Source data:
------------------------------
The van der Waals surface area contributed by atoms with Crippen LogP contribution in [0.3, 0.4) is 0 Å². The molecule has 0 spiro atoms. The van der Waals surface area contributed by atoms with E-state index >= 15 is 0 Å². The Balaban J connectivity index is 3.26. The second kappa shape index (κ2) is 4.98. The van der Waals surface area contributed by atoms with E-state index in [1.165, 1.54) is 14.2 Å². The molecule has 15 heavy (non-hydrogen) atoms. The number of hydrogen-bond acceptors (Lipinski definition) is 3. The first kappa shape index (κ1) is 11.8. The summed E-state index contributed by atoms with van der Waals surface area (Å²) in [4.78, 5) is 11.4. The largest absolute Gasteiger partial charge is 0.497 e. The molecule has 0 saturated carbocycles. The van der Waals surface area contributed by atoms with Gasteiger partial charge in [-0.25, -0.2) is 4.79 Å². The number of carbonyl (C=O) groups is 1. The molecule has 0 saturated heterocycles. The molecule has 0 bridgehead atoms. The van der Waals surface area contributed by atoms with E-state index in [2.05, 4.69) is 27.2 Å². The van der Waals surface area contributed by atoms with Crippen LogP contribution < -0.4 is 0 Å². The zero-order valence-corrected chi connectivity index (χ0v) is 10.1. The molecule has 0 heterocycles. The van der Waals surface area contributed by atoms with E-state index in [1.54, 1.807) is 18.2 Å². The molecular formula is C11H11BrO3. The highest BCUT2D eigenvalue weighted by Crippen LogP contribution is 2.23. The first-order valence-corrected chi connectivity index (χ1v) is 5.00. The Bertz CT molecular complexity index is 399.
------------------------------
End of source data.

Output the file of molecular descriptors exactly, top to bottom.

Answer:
The van der Waals surface area contributed by atoms with Crippen LogP contribution in [0.3, 0.4) is 0 Å². The molecule has 0 spiro atoms. The van der Waals surface area contributed by atoms with E-state index >= 15 is 0 Å². The Balaban J connectivity index is 3.26. The second kappa shape index (κ2) is 4.98. The van der Waals surface area contributed by atoms with E-state index in [1.165, 1.54) is 14.2 Å². The molecule has 15 heavy (non-hydrogen) atoms. The number of hydrogen-bond acceptors (Lipinski definition) is 3. The first kappa shape index (κ1) is 11.8. The summed E-state index contributed by atoms with van der Waals surface area (Å²) in [4.78, 5) is 11.4. The largest absolute Gasteiger partial charge is 0.497 e. The molecule has 0 saturated carbocycles. The van der Waals surface area contributed by atoms with Gasteiger partial charge in [-0.25, -0.2) is 4.79 Å². The number of carbonyl (C=O) groups is 1. The molecule has 0 saturated heterocycles. The molecule has 0 bridgehead atoms. The van der Waals surface area contributed by atoms with E-state index in [2.05, 4.69) is 27.2 Å². The van der Waals surface area contributed by atoms with Crippen LogP contribution < -0.4 is 0 Å². The zero-order valence-corrected chi connectivity index (χ0v) is 10.1. The molecule has 0 heterocycles. The van der Waals surface area contributed by atoms with E-state index in [1.54, 1.807) is 18.2 Å². The molecular formula is C11H11BrO3. The highest BCUT2D eigenvalue weighted by Crippen LogP contribution is 2.23. The first-order valence-corrected chi connectivity index (χ1v) is 5.00. The Bertz CT molecular complexity index is 399.